July 28, 2018

auto-renewal-law
Vermont Auto-Renewal Law

On July 1, 2019, a new law passed by the State of Vermont goes into effect, which is the most stringent of its kind. The law, entitled “Automatic Renewal Provisions in Consumer Contracts,” governs contracts between a consumer and a seller (or a lessor) with an initial term of one year or longer that renews for a subsequent term that is longer than one month. Any such contract may not automatically renew unless the seller (or lessor) satisfies several requirements set forth in the new auto-renewal law.

What Obligations do Sellers and Lessors have under Vermont’s Auto-Renewal Law?

Most notably, Vermont’s new auto-renewal law has a double opt-in requirement – the first such requirement of its kind in the country. The first required opt-in occurs when the initial contract is accepted: the offer must “clearly and conspicuously” communicate the terms of the automatic renewal provision in plain language, in bold-face type. Notwithstanding the first opt-in, namely accepting the contract containing the automatic renewal provision, the consumer must also take separate “affirmative action” to opt in to the automatic renewal provision itself (namely, the second opt-in).

In addition to the foregoing double opt-in requirements, Vermont’s auto-renewal law requires sellers (and lessors) to provide written or electronic notice to consumers between thirty and sixty days before the applicable automatic renewal date, the termination date of the contract, or the date by which the consumer must provide notice of cancellation, whichever is earliest. This provides the consumer with the opportunity to opt-out, that is, to terminate the contract before the automatic renewal occurs. Please note that the auto-renewal law does not apply to contracts with financial institutions, credit unions or contracts for insurance. However, the definition of consumer does include businesses in addition to individuals, such that business-to-business contracts are within its strictures.

With respect to existing auto-renewal contracts in effect as of July 1, 2019 (the effective date of the auto-renewal law), they may not automatically renew in accordance with their terms unless sellers (lessors) provide to consumers the same advanced notice between thirty and sixty days before the automatic renewal date, the contract termination date, or the notice of cancellation date, whichever is earliest.

We have previously blogged about Vermont’s recent Data Broker Law, the first in the country to impose a regulatory scheme for data brokers, who collect data points on consumers and sell that information to service providers. Continuing its trend in favor of enacting exacting consumer protection laws, Vermont now joins a growing number of states that have enacted laws governing auto-renewal offers.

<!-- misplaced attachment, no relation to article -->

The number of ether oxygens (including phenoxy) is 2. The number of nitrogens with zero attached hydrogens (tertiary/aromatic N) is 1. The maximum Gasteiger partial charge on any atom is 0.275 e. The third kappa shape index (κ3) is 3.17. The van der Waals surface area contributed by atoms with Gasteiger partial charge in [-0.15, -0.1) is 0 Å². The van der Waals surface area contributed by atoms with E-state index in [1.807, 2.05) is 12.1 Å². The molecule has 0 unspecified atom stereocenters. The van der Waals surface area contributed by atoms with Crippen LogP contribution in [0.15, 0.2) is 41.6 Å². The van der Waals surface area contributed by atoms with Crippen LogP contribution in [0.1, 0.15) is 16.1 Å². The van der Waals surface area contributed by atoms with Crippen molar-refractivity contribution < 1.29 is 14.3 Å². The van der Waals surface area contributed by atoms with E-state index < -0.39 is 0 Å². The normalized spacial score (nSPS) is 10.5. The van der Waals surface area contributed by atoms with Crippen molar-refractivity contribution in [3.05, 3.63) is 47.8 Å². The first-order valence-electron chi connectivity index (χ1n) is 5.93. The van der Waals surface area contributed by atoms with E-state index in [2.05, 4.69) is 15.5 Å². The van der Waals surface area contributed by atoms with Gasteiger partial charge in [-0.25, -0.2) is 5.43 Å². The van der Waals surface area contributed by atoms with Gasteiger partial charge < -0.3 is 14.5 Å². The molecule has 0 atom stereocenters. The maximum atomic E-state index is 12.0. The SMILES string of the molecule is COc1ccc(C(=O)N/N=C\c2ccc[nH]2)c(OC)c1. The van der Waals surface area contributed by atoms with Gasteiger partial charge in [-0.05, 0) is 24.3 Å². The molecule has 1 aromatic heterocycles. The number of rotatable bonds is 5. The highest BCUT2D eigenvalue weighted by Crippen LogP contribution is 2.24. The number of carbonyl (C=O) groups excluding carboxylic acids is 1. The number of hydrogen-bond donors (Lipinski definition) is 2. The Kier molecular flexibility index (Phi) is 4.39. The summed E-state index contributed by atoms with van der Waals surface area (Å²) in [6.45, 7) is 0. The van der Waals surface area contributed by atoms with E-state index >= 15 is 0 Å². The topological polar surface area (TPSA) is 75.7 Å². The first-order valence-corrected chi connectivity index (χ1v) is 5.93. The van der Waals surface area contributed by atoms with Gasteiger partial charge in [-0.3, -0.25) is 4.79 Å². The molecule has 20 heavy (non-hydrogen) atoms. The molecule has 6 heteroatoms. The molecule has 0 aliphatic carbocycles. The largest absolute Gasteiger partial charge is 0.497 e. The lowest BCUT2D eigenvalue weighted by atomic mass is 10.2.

Auto-Renewal Laws – Proceed with Caution

We have also blogged about consumer protection laws, consumer class action suits, and various regulatory matters affecting this sector. Other states may soon follow Vermont in enacting more stringent laws governing consumer contracts. Companies should be made aware of the new state and federal laws regulating such sectors. As such, it is recommended that companies retain qualified legal counsel to help navigate the statutory and regulatory schemes and emerging issues presented by applicable state and federal law.

If you are interested in learning more about this topic or ensuring that your business is compliant with state and federal consumer protection statutes, please e-mail us at info@kleinmoynihan.com or call us at (212) 246-0900.

The material contained herein is provided for information purposes only and is not legal advice, nor is it a substitute for obtaining legal advice from an attorney. Each situation is unique, and you should not act or rely on any information contained herein without seeking the advice of an experienced attorney.

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Related Blog Posts:

California Strengthens its Automatic Renewal Law

New Jersey’s Consumer Fraud Act

Vermont’s New Data Broker Law

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